Hope and The Resurrection
1 Corinthians 15:12-19Some at Corinth doubted in the resurrection. This was not because they had come across some evidence that suggested that the dead are not raised; they hadn't. It was rather because of their cultural background before they had obeyed the gospel. Many of the leading, pagan philosophers of the day denied the resurrection. Again, not because they had seen evidence against it, but rather because their philosophical systems did not accommodate such a belief. We recall how many of these philosophers scoffed at the gospel when they heard Paul preach the resurrection in Athens (Acts 17:32).
The brethren at Corinth asked about
the resurrection. Their neighbors scoffed at such beliefs. The resurrection was
just not in
vogue in 1st century Corinth. Paul answered by first reminding them of Jesus. If
there is no resurrection, then not even Jesus has been raised. The ramifications
"Now if Christ is preached, that He has been raised from the dead, how do some among you say that there is no resurrection of the dead? But if there is no resurrection of the dead, not even Christ has been raised; and if Christ has not been raised, then our preaching is vain, your faith is also vain. Moreover, we are even found to be false witnesses of God, because we witnessed against God that He raised Christ, whom He did not raise, if in fact the dead are not raised. For if the dead are not raised, not even Christ has been raised; and if Christ has not been raised, your faith is worthless; you are still in your sins. Then those who have fallen asleep in Christ have perished. If we have hoped in Christ in this life only, we are of all men most to be pitied." (1 Corinthians 15:12-19).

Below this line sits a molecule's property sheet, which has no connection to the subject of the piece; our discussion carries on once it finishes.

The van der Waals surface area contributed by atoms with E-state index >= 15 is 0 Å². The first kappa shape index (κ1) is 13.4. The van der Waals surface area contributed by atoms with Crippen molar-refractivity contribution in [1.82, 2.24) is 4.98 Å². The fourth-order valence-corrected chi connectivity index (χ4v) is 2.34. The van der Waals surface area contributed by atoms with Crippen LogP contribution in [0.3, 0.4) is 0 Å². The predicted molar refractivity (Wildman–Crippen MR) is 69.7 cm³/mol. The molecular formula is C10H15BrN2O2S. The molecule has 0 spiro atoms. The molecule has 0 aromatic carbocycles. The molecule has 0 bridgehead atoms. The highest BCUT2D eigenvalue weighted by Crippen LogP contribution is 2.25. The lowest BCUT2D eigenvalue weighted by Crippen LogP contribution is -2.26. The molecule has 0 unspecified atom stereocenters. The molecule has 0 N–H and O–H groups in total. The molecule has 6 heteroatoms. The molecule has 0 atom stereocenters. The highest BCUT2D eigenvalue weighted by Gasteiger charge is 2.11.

Without the valid hope of the resurrection, there is only hopelessness left. "If the dead are not raised, 'Let us eat and drink, for tomorrow we die." (1 Corinthians 15:32). That pretty much sums up the only reasonable perspective on life possible on the part of those who believe not in "the resurrection and the life" (John 11:25).
Paul's answer to this dilemma is: "But now Christ has been raised from the
dead; the first fruits of those who are asleep." (1
Corinthians 15:20). He spends the rest of the chapter talking about the
resurrection of the dead. This is our hope and assurance. The unbeliever has
nothing to compare!
"For the word of the cross is to those who are perishing foolishness, but to us who are being saved it is the power of God. (1 Corinthians 1:18). Below are the words of noted skeptics voicing their full agreement with Paul; that apart from God and the resurrection, there is not much room for hope and gladness.(Voltaire) "Strike out a few sages, and the crowd of human beings is nothing but a horrible assemblage of unfortunate criminals, and the globe contains nothing but corpses... I wish I had never been born.... The box of Pandora is the most beautiful fable of antiquity. Hope was at the bottom." (Anatole France) "There is not in all the universe a creature more unhappy than I. People think me happy. I have never been happy for one day, not for a single hour."(Madam Curie) "They filled the grave and put flowers on it. Everything is over. Pierre is sleeping his last sleep beneath the earth; it is the end of everything, everything, everything." (Bertrand Russell) "The life of Man is a long march through the night, surrounded by invisible foes, tortured by weariness and pain, toward a goal that few can reach, and none can tarry long." (Will Durant) "God, who was once the consolation of our brief life, and our refuge in bereavement and suffering, has apparently vanished from the scene; no telescope, no microscope discovers Him... Faith and hope disappear; doubt and despair are the order of the day... It seems impossible any longer to believe in the permanent greatness of man, or to give life meaning that cannot be annulled by death."